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Conversion Disorder

Kathryn Patricelli, MA

What is Conversion Disorder?

This condition is also called Functional Neurological Symptom Disorder. It involves having physical symptoms that appear after stress or a traumatic event has taken place.

The symptoms of this disorder include:

  • one or more symptoms involving motor or sensory functions. These may include problems such as weakness or paralysis; tremors or seizures; loss of balance or walking oddly; having trouble swallowing; and being unresponsive, among many others.
  • the symptoms being displayed could not be caused by a medical condition that the person has
  • the symptoms or problems also can't be explained by any other medical condition
  • the symptoms are causing significant distress or impairment in the person's social, occupational, or other areas of daily functioning.

The condition can be acute (symptoms present for less than 6 months) or persistent (symptoms for more than 6 months).

How common is Conversion Disorder?

According to the DSM-5, persistent conversion disorder is found in 2 to 5 people out of 100,000 per year. The disorder can occur at any age in life, including children.

What are the risk factors for Conversion Disorder?

Risk factors can include the person's general temperament or personality, as well as history of child abuse or neglect. Having stressful life events happen or having a brain disease that causes similar symptoms can also be a risk. For example, a person with epilepsy may then have non-epilepsy related seizures after a traumatic event has happened.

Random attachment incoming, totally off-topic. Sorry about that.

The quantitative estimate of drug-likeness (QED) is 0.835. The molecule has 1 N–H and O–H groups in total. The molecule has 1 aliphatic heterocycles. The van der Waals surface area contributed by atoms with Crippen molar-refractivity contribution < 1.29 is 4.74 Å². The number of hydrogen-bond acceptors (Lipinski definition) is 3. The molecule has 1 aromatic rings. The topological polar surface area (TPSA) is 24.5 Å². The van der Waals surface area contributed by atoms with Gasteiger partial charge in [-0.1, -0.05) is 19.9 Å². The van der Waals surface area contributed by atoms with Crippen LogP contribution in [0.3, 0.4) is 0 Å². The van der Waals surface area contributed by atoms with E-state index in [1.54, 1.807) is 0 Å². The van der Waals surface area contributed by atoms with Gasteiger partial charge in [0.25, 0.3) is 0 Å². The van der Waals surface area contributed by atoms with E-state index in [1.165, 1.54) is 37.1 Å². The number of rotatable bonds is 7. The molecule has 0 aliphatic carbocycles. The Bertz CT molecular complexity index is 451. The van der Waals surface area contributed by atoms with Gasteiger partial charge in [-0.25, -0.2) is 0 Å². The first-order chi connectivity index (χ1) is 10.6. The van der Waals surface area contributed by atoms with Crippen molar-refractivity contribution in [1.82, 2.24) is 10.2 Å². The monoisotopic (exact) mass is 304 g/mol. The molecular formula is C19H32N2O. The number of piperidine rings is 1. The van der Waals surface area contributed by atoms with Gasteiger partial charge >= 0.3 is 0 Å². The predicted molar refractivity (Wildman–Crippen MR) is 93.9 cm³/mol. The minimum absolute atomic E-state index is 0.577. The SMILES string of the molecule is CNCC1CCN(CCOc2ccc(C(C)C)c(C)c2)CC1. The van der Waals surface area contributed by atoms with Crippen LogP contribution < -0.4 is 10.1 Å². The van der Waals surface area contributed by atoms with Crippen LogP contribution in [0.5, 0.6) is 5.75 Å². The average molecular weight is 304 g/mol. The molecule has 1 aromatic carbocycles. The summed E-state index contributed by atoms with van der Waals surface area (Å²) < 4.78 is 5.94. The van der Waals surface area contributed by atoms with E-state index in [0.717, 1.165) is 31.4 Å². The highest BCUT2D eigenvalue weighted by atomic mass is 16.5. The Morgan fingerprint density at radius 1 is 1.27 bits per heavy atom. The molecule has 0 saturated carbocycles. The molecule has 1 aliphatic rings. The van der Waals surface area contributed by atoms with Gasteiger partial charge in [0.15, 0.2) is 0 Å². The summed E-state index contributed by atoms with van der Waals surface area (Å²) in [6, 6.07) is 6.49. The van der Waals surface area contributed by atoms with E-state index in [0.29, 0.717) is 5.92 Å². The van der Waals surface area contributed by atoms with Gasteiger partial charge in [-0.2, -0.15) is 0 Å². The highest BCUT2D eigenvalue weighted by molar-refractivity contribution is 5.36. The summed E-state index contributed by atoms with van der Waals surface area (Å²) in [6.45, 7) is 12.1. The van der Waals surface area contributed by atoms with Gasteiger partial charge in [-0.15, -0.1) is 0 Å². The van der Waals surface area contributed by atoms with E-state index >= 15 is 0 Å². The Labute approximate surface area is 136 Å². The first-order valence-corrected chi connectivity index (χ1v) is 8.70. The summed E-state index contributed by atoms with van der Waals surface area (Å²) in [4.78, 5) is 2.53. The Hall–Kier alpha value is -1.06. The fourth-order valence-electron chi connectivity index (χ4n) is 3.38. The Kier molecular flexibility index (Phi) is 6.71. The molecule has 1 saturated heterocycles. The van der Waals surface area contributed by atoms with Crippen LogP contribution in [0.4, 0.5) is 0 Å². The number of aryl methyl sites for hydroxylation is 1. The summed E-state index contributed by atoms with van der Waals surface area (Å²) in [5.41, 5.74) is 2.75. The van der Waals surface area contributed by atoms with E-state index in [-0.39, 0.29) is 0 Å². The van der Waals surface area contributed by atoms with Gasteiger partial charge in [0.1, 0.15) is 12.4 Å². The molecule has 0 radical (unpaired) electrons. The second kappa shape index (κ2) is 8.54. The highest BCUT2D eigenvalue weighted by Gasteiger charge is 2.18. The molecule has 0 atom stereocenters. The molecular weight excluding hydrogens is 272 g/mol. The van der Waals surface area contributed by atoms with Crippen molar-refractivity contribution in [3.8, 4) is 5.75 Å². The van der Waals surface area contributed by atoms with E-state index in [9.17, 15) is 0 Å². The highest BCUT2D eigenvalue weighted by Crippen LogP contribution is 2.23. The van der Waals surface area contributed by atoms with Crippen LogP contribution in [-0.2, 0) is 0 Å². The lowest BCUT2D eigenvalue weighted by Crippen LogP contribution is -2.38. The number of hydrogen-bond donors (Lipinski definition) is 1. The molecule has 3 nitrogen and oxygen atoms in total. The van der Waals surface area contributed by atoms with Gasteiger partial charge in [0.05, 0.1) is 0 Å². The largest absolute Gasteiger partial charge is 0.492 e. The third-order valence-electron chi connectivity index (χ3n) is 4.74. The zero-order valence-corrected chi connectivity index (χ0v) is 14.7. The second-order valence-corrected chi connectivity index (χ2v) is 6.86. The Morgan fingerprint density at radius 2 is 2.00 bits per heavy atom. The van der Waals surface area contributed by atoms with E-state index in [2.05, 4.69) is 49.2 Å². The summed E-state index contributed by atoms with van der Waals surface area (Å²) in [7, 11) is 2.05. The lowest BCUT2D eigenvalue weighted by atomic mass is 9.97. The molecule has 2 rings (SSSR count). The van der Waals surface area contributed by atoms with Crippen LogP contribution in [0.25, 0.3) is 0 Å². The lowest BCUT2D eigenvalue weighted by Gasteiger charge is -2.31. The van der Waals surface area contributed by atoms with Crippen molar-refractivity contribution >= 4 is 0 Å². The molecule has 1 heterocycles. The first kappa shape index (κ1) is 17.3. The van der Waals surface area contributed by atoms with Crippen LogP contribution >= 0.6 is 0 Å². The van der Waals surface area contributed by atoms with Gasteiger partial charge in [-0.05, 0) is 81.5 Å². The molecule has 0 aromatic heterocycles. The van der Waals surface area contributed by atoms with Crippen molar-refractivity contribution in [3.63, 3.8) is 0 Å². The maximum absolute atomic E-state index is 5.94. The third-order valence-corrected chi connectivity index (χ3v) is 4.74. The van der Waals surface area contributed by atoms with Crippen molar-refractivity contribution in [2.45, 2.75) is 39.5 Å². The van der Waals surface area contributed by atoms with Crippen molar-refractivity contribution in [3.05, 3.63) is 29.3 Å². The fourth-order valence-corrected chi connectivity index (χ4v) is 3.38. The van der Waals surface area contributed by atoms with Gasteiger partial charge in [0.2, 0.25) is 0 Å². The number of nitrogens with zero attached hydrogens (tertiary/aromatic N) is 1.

What other disorders or conditions often occur with Conversion Disorder?

Anxiety disorders, especially panic disorder, and depression are both common. Those with this condition also seem to be more likely to have a personality disorder. Substance abuse or alcohol misuse disorders are not common with this condition.

How is Conversion Disorder treated?

Symptoms of conversion disorder often go away on their own. If they don't, physical therapy can be used for symptoms such as having trouble walking or muscle weakness.

Psychotherapy can be very helpful in order to look at and change the thoughts that may be affecting the person. It can also reduce the levels of worry and anxiety, as well as any depression that the person may be having.

Stress management techniques can be used to help deal with and treat the stress that may have caused the symptoms.

Medication can be used to treat symptoms such as anxiety and depression. It does not cure the overall condition though.